Union Hospital Dec. 26th [1862]

My Dear Miss Stevenson,

If I had not been sure that you
knew better than I can tell you how little
time one gets for letter writing in this big
bee hive I should have reproached my
self with broken promises, but as you
probably have a very realizing sense of my
employments I will make no apologies
but tell what you were kind enough
to express an interest in, viz. How I like
hospital life & how I get on.

If I had come expecting to enjoy my-
self I should have paraded home again
a week ago as an all pervading bewilder
ment fell upon me for the first few
days, & when Miss Kendall calmly asked

me to wash and put clean clothes on some
eight or ten dreary faced, dirty & wound-
ed men who came in last week I felt
that the climax was reached & proceeded
to do it very much as I should have
attempted to cut off arms or legs if or-
dered to. Having no brothers & a woman-
ly man for a father I find myself
rather staggered by some of the perform-
ances about me but possessing a touch
of Macawber's spirit--I still hope to
get used to it & hold myself "ready for
a spring if anything turns up."

My ward is the lower one & I perade
that region like a stout brown ghost
from six in the morning till nine at
night haunting & haunted for when
not doing something I am endeavoring
to decide what comes next being sure
some body is in need of my maternal
fussing. If we had capable attendants
things would go nicely but sick soldiers
being mortal will give out, get cross

or keep out of sight in a surprisingly
successful manner which induces the
distracted nurse to wish she were a
family connection of Job's. I have old
McGee whom you may remember & a
jolly old soul he is but not a Mercury,
my other helper is a vile boy who gobbles
up my stores, hustles "my boys," steals my
money & causes my angry passions to
rise to such an extent that he was this
morning deposed & a mild youth much
given to falling flat with soap bowls
in his new-broomish desire to do well
reigns in his stead.

My chief afflictions are bad air & no
out of door exercise, bad odours are my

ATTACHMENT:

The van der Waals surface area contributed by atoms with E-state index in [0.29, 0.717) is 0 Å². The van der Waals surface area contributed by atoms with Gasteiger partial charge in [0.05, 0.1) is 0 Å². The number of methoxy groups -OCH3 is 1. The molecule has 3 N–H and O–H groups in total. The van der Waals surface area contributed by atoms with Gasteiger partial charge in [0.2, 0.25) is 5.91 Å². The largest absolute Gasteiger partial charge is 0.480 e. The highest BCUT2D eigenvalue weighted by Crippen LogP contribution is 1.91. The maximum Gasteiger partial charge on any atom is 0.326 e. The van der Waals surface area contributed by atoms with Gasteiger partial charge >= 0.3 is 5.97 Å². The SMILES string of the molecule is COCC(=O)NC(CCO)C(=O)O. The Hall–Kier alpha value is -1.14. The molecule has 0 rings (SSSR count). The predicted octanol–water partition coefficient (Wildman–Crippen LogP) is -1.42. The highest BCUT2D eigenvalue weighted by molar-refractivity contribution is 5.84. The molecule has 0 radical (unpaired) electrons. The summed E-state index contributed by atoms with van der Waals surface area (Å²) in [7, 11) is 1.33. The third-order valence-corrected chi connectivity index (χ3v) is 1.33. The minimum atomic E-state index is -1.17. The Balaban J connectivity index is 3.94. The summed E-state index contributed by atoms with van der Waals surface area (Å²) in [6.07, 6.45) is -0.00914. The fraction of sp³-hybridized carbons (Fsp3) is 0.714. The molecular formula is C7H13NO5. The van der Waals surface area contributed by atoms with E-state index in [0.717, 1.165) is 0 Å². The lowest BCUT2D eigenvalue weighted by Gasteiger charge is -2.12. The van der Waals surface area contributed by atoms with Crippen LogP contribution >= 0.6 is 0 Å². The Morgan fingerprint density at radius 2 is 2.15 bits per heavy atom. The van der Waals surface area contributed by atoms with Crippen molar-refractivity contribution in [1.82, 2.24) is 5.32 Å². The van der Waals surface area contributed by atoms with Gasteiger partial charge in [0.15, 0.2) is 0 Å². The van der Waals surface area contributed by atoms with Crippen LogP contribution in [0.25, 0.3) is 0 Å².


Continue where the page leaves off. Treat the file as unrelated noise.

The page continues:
daily bread so to speak & in the course of
time I may learn to relish them, the
other matter must take its chance & if I
get hopelessly stupid by being roasted
& stifled they must turn me out to
pasture on the Heights, other people live
without & I must learn this also.

I find Mrs. Ropes very motherly
& kind, Miss Kendall the most faithful of
workers, too much so for her own good
I take the liberty of thinking, but now
that her friend is with her she some-
times consents to rest. The other people
are all more or less agreeable & friendly
but they might be archangels & I
not know it as there is no time for
conversation or merrymaking of any
sort. Our Christmas dinner was a
funny scramble but we trimmed up
the rooms & tried to make it pleasant
for the poor fellows & they seemed to en-
joy it after a fashion.

This is a very hasty scribble but half
a dozen stumps are waiting to be wet
& my head is full of little duties to be
punctually performed so I write to a sort
of mental tune that goes on all day--

Skinners broth, Marble's tea,
Blister Swift, & write for Lee,
Somethings wanting, so I see.

[This text appears at the top of page three, written "upside-down" to the main body of text and continues on the top of page two. ] Please tell the sister who sent it that the pear
[This text appears at the top of page two, written "upside-down" to the main body of text and continues from the top of page three.] was my water bottle all the way to Baltimore.

[This text appears in the white space at the top of the first page of the letter, written perpendicular to the main body of text presented on page one of this transcription.] Everything here strikes
me as very odd &
shiftless both within &
without, people, manners
customs & ways of
living, but I like to
watch it all & am very
glad I came as this is
the sort of study I
enjoy. If you find
a minute in your busy
life to send a few lines
to the embryo nurse
she will feel much hon-
ored for letters are our
only excitement. Very
truly yours,

L. M. Alcott

20 cm x 12.2 cm

From the Curtis-Stevenson papers